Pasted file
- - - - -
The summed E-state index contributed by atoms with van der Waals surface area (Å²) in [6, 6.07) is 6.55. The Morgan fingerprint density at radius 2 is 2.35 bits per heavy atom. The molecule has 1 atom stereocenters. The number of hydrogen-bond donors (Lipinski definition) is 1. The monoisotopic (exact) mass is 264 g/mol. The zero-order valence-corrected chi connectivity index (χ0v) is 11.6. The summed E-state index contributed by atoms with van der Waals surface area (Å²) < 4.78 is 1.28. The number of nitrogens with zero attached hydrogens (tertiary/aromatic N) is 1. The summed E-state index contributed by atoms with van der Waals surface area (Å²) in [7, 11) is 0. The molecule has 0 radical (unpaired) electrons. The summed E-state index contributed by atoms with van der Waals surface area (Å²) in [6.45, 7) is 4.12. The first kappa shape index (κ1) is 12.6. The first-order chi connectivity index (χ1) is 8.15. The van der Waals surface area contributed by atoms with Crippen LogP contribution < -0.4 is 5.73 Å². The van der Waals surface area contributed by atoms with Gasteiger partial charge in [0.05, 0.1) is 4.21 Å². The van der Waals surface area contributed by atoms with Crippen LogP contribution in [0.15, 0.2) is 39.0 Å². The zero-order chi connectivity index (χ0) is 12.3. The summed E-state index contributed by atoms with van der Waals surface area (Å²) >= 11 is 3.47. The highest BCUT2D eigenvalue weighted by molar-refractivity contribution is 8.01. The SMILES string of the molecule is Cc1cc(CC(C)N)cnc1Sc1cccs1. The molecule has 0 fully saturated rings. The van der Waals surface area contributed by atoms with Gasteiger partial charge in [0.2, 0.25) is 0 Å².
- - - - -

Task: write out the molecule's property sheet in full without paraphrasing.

The summed E-state index contributed by atoms with van der Waals surface area (Å²) in [6, 6.07) is 6.55. The Morgan fingerprint density at radius 2 is 2.35 bits per heavy atom. The molecule has 1 atom stereocenters. The number of hydrogen-bond donors (Lipinski definition) is 1. The monoisotopic (exact) mass is 264 g/mol. The zero-order valence-corrected chi connectivity index (χ0v) is 11.6. The summed E-state index contributed by atoms with van der Waals surface area (Å²) < 4.78 is 1.28. The number of nitrogens with zero attached hydrogens (tertiary/aromatic N) is 1. The summed E-state index contributed by atoms with van der Waals surface area (Å²) in [7, 11) is 0. The molecule has 0 radical (unpaired) electrons. The summed E-state index contributed by atoms with van der Waals surface area (Å²) in [6.45, 7) is 4.12. The first kappa shape index (κ1) is 12.6. The first-order chi connectivity index (χ1) is 8.15. The van der Waals surface area contributed by atoms with Crippen LogP contribution < -0.4 is 5.73 Å². The van der Waals surface area contributed by atoms with Gasteiger partial charge in [0.05, 0.1) is 4.21 Å². The van der Waals surface area contributed by atoms with Crippen LogP contribution in [0.15, 0.2) is 39.0 Å². The zero-order chi connectivity index (χ0) is 12.3. The summed E-state index contributed by atoms with van der Waals surface area (Å²) >= 11 is 3.47. The highest BCUT2D eigenvalue weighted by molar-refractivity contribution is 8.01. The SMILES string of the molecule is Cc1cc(CC(C)N)cnc1Sc1cccs1. The molecule has 0 fully saturated rings. The van der Waals surface area contributed by atoms with Gasteiger partial charge in [0.2, 0.25) is 0 Å².